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Sailing between stalactites: Drach Caves

Sometimes, we must climb up to remote locations or, in this case, descend deep into the bowels of the Earth in order to discover amazing spots of natural beauty. It is usually found in spots that are difficult to access, where man has been unable to leave his mark. This is the case with the Drach Caves, the extraordinary caverns that delve 1,200 metres into the island’s subsoil and present visitors with the origins and beauty of nature in its essence. Here, they can view distinct rocky formations and sail across underground lakes while listening to the sounds of water dropping down from the cavern’s ceiling. These droplets are responsible for the ever-so-slow formation of the cave’s stalactites and stalagmites, the involuntary creators of some incredible natural scenery that should not be missed.

The origin of Drach Caves

These cavities were formed in the interior of carbonate rocks, between 11 and 5.3 million years ago, dating them back to the Late Miocene Period.

As impossible as it seems, filtering rainwater is responsible for sculpting these caves over time, since limestone rocks dissolve easily upon contact. So, for centuries now, a gradual erosion process has led to the creation of the caves and lakes we can see now, with the dripping water covering the cavern of stalactites and the corresponding stalagmites. These latter form on the ground as a result of the dripping water and the calcium carbonate that falls off of the stalactites. In some cases, they even connect with the stalactites to form unique slender columns.

Drach Caves over history

The first mention of these lovely caves dates back to a message sent in 1338 by the then governor of the island, Rover de Rovenach, to the mayor of Manacor. By 1784, Cardinal Despuig included these caves in his map of Majorca.

However, the first actual exploration of the caves would not take place until the late 19th century. These first explorations were made by cartographer and speleologist M. F. Will and, years later, by E. A. Martel. In his exploration, Martel uncovered new cavities and ultimately, his name would be given to the large lake inhabiting the caves. A year prior to the explorations made by this Frenchman, fellow countryman Jules Verne had already mentioned the caves in his novel Clovis Dardentor.

Visiting the Drach Caves

Today, it is possible to visit the caves thanks to the conditioning works carried out by Catalan engineer Carles Buigas, between 1922 and 1935, which included proper underground electric lighting. Once inside the caves, the following highlights can be found:

  • Lovely rock formations such as ‘The Flag’, a canvas-shaped structure whose attractive colours are the result of distinct mineral filtrations, or ‘The Snow-Capped Mountain’, so named because of its white colour, the result of calcium carbonate filtered by rain.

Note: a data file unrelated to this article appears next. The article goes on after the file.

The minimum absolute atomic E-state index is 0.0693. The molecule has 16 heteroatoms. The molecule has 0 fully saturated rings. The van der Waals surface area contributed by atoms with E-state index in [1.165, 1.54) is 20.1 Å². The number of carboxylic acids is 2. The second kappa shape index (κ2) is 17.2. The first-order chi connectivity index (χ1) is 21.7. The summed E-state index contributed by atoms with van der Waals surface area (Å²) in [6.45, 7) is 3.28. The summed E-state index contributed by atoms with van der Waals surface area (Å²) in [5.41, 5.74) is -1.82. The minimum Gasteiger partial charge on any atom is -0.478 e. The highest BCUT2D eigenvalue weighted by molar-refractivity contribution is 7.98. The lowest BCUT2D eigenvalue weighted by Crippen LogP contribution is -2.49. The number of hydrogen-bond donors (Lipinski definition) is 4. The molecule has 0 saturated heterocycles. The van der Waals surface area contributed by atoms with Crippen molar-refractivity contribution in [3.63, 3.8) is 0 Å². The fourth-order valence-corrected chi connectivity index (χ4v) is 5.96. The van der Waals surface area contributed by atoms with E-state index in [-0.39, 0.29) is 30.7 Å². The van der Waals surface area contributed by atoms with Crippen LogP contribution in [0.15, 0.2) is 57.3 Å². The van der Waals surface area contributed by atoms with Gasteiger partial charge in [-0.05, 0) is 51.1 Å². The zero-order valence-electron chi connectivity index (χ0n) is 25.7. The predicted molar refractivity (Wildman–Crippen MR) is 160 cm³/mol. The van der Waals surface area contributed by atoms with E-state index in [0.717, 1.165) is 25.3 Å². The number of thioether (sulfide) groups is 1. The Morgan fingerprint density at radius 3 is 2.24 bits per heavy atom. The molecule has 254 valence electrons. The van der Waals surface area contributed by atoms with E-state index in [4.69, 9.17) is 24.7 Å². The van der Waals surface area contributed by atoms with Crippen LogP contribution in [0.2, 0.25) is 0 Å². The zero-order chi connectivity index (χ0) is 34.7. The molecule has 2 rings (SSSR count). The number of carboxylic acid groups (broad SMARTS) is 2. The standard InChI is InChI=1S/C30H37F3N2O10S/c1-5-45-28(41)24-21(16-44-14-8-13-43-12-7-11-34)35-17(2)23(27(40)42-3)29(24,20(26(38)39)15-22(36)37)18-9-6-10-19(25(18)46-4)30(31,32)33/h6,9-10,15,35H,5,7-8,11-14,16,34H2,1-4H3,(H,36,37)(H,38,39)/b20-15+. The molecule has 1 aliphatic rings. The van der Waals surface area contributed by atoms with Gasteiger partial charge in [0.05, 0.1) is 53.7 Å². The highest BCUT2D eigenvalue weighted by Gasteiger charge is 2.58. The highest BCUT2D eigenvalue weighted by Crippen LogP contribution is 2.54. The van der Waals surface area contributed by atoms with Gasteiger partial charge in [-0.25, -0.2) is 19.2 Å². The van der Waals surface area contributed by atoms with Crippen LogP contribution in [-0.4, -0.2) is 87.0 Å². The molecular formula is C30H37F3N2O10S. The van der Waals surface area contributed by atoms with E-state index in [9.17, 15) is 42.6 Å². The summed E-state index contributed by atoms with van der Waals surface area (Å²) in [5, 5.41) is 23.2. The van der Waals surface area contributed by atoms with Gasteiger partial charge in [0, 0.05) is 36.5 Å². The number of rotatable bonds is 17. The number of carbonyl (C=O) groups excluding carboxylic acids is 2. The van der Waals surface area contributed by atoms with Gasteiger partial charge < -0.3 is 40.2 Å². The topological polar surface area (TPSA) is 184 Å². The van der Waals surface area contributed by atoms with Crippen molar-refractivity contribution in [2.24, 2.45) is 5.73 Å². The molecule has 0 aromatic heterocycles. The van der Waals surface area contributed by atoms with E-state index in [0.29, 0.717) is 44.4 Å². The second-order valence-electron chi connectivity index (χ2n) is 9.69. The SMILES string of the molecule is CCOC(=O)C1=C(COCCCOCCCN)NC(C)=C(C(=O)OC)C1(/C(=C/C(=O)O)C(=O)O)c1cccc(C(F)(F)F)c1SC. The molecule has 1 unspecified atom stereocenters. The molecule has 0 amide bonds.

• Lake Martel. One of the world’s largest underground lakes, measuring over 170 metres in length and between 4 and 12 metres in depth. Visitors can sit in the lake’s amphitheatre and enjoy an exclusive classical music concert interpreted by a quartet made up of two violins, a cello and a harpsichord. Clearly, this unique context, with the stalactite forest in the background, as well as the exceptional cave acoustics and musicians performing inside a boat, come together to make this concert an unforgettable experience.

Finally, visitors can follow the musicians’ lead and cross the lake by boat or they can walk along the side bridge. Once you reach the other side and pass through the Cave of the French, a cavity that was visited in ancient times, you will see the stairway to return to the outside world. Outside, the charming town of Porto Cristo is awaiting, with its lovely beaches, and the neighbouring Hams Caves, as well as other points of interest that well deserve a visit, such as Manacor (Internal link) or Capdepera (Internal link).

Information of interest

Drach Caves: prices

  • Adults: Check the prices on the official website.
  • Children (from 3 to 12): Discounted rate.
  • Infants (under 2 years of age) enter free of charge.
  • Entrance includes the visit to the cave, a boat ride across Lake Martel and a classical music concert lasting approximately 10 minutes.

Drach Caves: hours

  • Since entrance capacity is limited, tickets include an assigned time of entry.
  • Time of entry to the caves between 1 November and 10 March: 10.45, 12.00, 14.00 and 15.30.
  • Time of entry to the caves between 11 March and 31 October: 10.00, 11.00, 12.00, 14.00, 15.00, 16.00 and 17.00.
  • These times may change; please check the official website for updates.
  • On 25 December and 1st January the caves are closed.
  • During high season, the hours that tend to have fewer visitors are 10.00, 16.00 and 17.00.

Drach Caves: how to arrive

  • By public transport: From the Estación Intermodal de Palma it is possible to arrive via direct bus lines, such as the 412 or 416.
  • By car: From Palma de Mallorca, take road MA-15 towards Manacor, where it becomes the Ma-4020. After approximately 10 kilometres, you will reach a roundabout located next to the Hams Caves. Take the first exit. Then, after driving for a few kilometres, you will come to another roundabout. Here, take the second exit and continue along the Ma-4014 for one kilometre. Finally, it heads to the right, on the Les Coves road, where you will find the caves. It is also possible to go from Palma de Mallorca via the Ma-19, but this route is a bit slower.
  • The Drach Caves offer free parking for visitors.

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